Design & Development

Understanding Big Data For Ecommerce

The term “Big Data” was the Internet buzzword of 2012. The use of Big Data promises to become more prevalent in 2013, as merchants large and small who use Big Data analytics can gain a significant competitive advantage.

What is Big Data? Webopedia defines it as “a massive volume of both structured and unstructured data that is so large that it’s difficult to process using traditional database and software techniques.”

The “structured” portion of Big Data refers to fixed fields within a database. For ecommerce merchants, this could be customer data — address, zip code — that’s stored in a shopping cart.

The “unstructured” part encompasses email, video, tweets, and Facebook Likes. None of the unstructured data resides in a fixed database that’s accessible to merchants. But the feedback from, say, social media has become a very useful research tool for businesses.

A Powerful Tool; Be Careful What You Use It For

Big Data can provide detailed insights into customer behavior that can be unsettling. Here’s an example. Early last year a 15 year-old girl in Minneapolis went to her local Target store and purchased unscented body lotion. Target assigns every customer a guest ID number tied to a credit card, name, or email address. Target maintains a history of everything that person buys along with demographic information.

Within a few weeks, Target mailed the girl coupons for pregnancy and baby-related items. The girl’s father found the coupons and in an angry mood went to talk to the Target store manager, accusing him of encouraging his daughter to become pregnant. The store manager, unaware of why the coupons were sent, apologized. He called the father a few weeks later to again say how sorry he was. But this time the father apologized. It turns out that Target, using Big Data analytics, knew more about the man’s family situation that he did. The girl was indeed pregnant. It turns out that pregnant women buy a lot of unscented lotion.

In short, Target’s analytics are so good it can predict the trimester of pregnancy based on what a female buys. But Target received a good deal of negative feedback after this story was publicized.

How Can Ecommerce Merchants Use Big Data?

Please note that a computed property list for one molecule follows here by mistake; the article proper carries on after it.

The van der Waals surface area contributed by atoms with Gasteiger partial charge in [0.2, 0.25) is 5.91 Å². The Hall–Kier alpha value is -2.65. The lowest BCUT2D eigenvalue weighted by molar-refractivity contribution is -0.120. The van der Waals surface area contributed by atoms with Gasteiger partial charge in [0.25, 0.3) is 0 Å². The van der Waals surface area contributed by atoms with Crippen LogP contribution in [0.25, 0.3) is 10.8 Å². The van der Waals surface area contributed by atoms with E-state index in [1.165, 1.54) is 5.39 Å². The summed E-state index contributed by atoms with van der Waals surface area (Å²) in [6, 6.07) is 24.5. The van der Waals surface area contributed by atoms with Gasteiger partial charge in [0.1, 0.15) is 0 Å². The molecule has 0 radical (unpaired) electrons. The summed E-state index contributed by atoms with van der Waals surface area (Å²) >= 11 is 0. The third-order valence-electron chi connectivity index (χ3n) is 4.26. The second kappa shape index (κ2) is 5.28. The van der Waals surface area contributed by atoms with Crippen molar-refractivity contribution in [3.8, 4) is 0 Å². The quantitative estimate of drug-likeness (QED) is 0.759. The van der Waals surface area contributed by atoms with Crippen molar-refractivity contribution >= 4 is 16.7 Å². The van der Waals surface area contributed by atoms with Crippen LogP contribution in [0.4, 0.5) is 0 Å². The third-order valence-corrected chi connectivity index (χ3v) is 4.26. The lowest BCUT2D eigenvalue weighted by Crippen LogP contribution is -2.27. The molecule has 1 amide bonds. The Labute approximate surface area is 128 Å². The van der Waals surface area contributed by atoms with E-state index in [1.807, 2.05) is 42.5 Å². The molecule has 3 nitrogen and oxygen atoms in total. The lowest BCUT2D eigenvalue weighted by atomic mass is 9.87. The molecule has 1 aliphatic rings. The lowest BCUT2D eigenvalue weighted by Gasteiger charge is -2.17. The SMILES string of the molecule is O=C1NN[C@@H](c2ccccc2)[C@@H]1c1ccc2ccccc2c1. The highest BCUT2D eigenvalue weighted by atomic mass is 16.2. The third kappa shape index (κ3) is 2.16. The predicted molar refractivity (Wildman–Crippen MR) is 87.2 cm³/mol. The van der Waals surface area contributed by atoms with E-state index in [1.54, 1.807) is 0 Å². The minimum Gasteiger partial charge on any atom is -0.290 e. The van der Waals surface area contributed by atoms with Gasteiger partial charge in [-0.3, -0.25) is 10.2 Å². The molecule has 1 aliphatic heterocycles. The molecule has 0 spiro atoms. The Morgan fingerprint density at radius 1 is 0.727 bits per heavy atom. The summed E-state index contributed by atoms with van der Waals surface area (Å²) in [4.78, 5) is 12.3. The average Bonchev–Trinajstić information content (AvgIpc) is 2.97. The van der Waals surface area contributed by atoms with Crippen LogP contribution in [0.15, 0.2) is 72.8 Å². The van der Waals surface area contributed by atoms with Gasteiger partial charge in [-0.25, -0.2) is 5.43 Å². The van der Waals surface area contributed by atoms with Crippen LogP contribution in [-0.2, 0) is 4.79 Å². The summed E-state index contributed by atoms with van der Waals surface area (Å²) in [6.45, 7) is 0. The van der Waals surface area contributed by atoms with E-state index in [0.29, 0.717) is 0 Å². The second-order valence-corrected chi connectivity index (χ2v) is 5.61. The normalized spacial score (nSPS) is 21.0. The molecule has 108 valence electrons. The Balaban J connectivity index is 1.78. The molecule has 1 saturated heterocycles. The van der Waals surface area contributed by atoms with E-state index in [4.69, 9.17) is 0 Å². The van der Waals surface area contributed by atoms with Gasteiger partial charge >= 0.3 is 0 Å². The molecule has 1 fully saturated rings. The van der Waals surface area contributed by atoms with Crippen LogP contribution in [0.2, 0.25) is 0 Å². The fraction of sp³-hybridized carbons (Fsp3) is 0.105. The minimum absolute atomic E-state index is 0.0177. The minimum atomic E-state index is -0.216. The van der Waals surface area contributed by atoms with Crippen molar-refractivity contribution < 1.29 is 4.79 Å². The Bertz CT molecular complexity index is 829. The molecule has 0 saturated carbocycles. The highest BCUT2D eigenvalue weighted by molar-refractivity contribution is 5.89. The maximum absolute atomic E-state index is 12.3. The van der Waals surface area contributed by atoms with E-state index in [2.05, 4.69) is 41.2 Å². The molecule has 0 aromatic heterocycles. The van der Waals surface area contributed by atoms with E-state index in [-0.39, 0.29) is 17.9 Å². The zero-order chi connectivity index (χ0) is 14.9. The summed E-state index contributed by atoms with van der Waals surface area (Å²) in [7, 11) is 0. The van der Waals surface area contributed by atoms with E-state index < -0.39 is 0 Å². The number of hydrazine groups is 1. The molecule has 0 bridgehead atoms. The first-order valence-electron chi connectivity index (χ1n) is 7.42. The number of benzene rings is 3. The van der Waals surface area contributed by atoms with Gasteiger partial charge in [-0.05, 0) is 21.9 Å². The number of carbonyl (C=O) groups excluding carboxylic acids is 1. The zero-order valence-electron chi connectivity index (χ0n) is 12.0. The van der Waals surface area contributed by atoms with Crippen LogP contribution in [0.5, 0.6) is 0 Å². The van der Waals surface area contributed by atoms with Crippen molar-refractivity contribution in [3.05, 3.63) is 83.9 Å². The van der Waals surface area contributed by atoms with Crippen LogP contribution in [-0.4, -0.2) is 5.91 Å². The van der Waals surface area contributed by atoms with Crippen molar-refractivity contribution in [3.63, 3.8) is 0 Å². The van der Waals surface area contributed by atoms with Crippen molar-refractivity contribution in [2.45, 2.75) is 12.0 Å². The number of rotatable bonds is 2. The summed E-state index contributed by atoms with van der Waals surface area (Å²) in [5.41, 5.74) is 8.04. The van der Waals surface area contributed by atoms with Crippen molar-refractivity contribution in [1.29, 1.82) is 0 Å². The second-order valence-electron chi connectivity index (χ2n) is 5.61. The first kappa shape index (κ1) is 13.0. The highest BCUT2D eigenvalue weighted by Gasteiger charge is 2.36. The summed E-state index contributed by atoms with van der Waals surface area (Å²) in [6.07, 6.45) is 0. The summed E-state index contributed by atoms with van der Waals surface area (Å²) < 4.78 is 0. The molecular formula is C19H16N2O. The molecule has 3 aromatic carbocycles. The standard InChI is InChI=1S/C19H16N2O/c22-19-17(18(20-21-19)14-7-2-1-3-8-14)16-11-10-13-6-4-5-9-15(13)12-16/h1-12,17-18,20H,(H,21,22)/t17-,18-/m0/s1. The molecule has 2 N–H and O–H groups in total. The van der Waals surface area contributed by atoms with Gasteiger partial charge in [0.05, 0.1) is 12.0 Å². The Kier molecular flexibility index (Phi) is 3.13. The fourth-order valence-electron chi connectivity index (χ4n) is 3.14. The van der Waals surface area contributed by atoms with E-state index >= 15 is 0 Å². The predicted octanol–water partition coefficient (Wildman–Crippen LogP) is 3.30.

Merchants can use Big Data in many different scenarios. This can include comparing traffic to a particular product to the sales of that product.

Mark Ledbetter, global vice president for SAP Retail offered this example to Retail Info Systems News, a magazine. “Retailers can compare the volume of website traffic for a given product versus number of sales of that product. You’d expect a correlation between web traffic and sales — consumers find the product they want, and then they buy it. But if you find a lot of web traffic and few sales, something is wrong. It’s a signal to keep the product, whereas in the past, it may have been discarded due to low sales. Now you just need to confirm the product is competitively priced, has a compelling and informative presentation, an array of colors and sizes, and all other aspects that are required to incent the customer to make that final, and most important, step: the purchase.”

Is Big Data Only for Big Companies?

Any sized company can benefit from Big Data. Amazon is a pioneer in its use, but smaller ecommerce companies can benefit as well. “Big data is quite simply data that cannot be managed or analyzed by traditional technologies,” according to Rebecca Shockley, global research leader for business analytics at the IBM Institute for Business Values, quoted in IBM’s Forward View magazine. “So what is considered big data for one company may be different for another company. ‘Big’ doesn’t have to be really that big; it’s just bigger than what you’re used to dealing with,” she adds.

Many business-analytics consulting firms exist to help smaller companies deal with Big Data. Software to deal with Big Data is also available. One of the most popular is Apache Hadoop, an open source software framework that supports data-intensive applications. As Big Data becomes entrenched in more companies, the software tools will become more sophisticated and less costly.

Seek a positive return on investment for Big Data. It helps to have a strategic intent as to how you will use the data when you start out. Ask the right questions that identify the specific decisions that data and analytics will support to provide favorable business outcomes. Initially keep things simple and then move on to more sophisticated uses.

Marcia Kaplan

Marcia Kaplan

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